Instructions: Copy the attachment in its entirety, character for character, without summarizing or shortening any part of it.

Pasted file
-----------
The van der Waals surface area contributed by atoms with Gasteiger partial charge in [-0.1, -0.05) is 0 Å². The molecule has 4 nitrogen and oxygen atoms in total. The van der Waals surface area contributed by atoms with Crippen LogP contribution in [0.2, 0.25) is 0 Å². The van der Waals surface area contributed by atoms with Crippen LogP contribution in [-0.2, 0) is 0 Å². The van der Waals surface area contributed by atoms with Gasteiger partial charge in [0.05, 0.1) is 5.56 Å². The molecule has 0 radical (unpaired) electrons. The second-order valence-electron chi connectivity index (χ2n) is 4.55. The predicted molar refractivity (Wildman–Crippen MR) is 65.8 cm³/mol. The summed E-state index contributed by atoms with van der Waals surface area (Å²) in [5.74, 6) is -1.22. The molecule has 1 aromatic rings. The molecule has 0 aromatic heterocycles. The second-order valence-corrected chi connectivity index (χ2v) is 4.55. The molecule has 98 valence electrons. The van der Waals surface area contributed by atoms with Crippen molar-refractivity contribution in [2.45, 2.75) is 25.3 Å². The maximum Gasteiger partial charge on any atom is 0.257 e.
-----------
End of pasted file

The van der Waals surface area contributed by atoms with Gasteiger partial charge in [-0.1, -0.05) is 0 Å². The molecule has 4 nitrogen and oxygen atoms in total. The van der Waals surface area contributed by atoms with Crippen LogP contribution in [0.2, 0.25) is 0 Å². The van der Waals surface area contributed by atoms with Crippen LogP contribution in [-0.2, 0) is 0 Å². The van der Waals surface area contributed by atoms with Gasteiger partial charge in [0.05, 0.1) is 5.56 Å². The molecule has 0 radical (unpaired) electrons. The second-order valence-electron chi connectivity index (χ2n) is 4.55. The predicted molar refractivity (Wildman–Crippen MR) is 65.8 cm³/mol. The summed E-state index contributed by atoms with van der Waals surface area (Å²) in [5.74, 6) is -1.22. The molecule has 1 aromatic rings. The molecule has 0 aromatic heterocycles. The second-order valence-corrected chi connectivity index (χ2v) is 4.55. The molecule has 98 valence electrons. The van der Waals surface area contributed by atoms with Crippen molar-refractivity contribution in [2.45, 2.75) is 25.3 Å². The maximum Gasteiger partial charge on any atom is 0.257 e.